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Our organization is dedicated to helping people in our community break through the cycle of poverty and mental illness. This includes raising awareness about the experience of living with mental illness, to end the cycle of poverty for those that seek our services, and build bridges in our community for those who are lost. Discover how your help makes an impact.

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  • Clubhouse Accreditation
    Clubhouse Accreditation

    For Immediate Release    Media Contact
    Rachel Newell
    Director of Development 


    Wichita, Kan., June 12, 2019 – Breakthrough Clubhouse, a pre-vocational program of Breakthrough/Episcopal Social Services, received a three-year accreditation in May as an affiliate of the Clubhouse International, an organization that develops Clubhouses around the world.  The recognition is significant, as it points to a clear demonstration of a Clubhouse’s commitment to excellence.  Accreditation is awarded to Clubhouses that adhere to the International Standards for Clubhouse Programs, providing opportunities for Clubhouse members to find employment, go to school, build meaningful relationships and live healthy lifestyles. 

    The process is a rigorous one - both evaluative and consultative.  It includes a clubhouse self-study, site visit, dialogs regarding Clubhouse leadership and improvement opportunities, and a written report.  

    The accreditation process is conducted by members of the Clubhouse International faculty for Clubhouse Development.  The final report noted, “Members have a strong sense of pride and ownership in the  Clubhouse, there’s a strong culture of employment and an extremely active advocacy with the Kansas State Legislature which is resulting in solid support of Clubhouses in other parts of Kansas.”  David Kapten, Program Director for Breakthrough Clubhouse added, “This is an empowering program that supports self-directed recovery. Each member of the Clubhouse is needed and wanted.”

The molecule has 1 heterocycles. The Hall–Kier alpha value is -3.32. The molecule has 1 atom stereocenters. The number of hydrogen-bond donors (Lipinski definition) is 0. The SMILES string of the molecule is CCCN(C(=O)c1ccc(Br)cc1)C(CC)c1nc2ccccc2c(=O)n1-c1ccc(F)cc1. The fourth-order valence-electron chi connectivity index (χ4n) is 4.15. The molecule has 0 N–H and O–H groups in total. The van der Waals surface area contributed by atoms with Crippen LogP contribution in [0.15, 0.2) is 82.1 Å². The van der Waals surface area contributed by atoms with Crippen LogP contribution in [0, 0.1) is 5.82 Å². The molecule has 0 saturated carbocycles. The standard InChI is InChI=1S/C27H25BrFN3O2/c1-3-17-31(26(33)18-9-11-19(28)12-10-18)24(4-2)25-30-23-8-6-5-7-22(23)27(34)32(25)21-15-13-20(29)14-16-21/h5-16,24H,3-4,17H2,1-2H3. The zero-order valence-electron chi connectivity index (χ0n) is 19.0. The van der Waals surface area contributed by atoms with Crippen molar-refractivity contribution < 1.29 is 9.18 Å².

Clubhouses are local community centers that provide members with opportunities to build long-term relationships that, in turn, support them in obtaining employment, education and housing, including:
    •    a work-ordered day in which the talents and abilities of members are recognized and utilized within the Clubhouse;
    •    participation in consensus-based decision making regarding all important matters relating to the running of the Clubhouse;
    •    Opportunities to obtain paid employment in the local labor market through a Clubhouse-created Transitional Employment Program. In addition, members participate in Clubhouse-supported and independent programs;
    •    assistance in accessing community-based educational resources;
    •    access to crisis intervention services when needed, and;
    •    Evening/weekend social and recreational events.

    About Breakthrough Clubhouse 
    The Clubhouse Model is a unique program serving 386 people with mental illness in 2018.  It’s one of four primary programs of Breakthrough/Episcopal Social Services. Breakthrough has been an accredited Clubhouse since 1997 and continues to be the only one in Kansas. Clubhouses are a powerful demonstration that people with mental illness can and do lead normal, productive lives.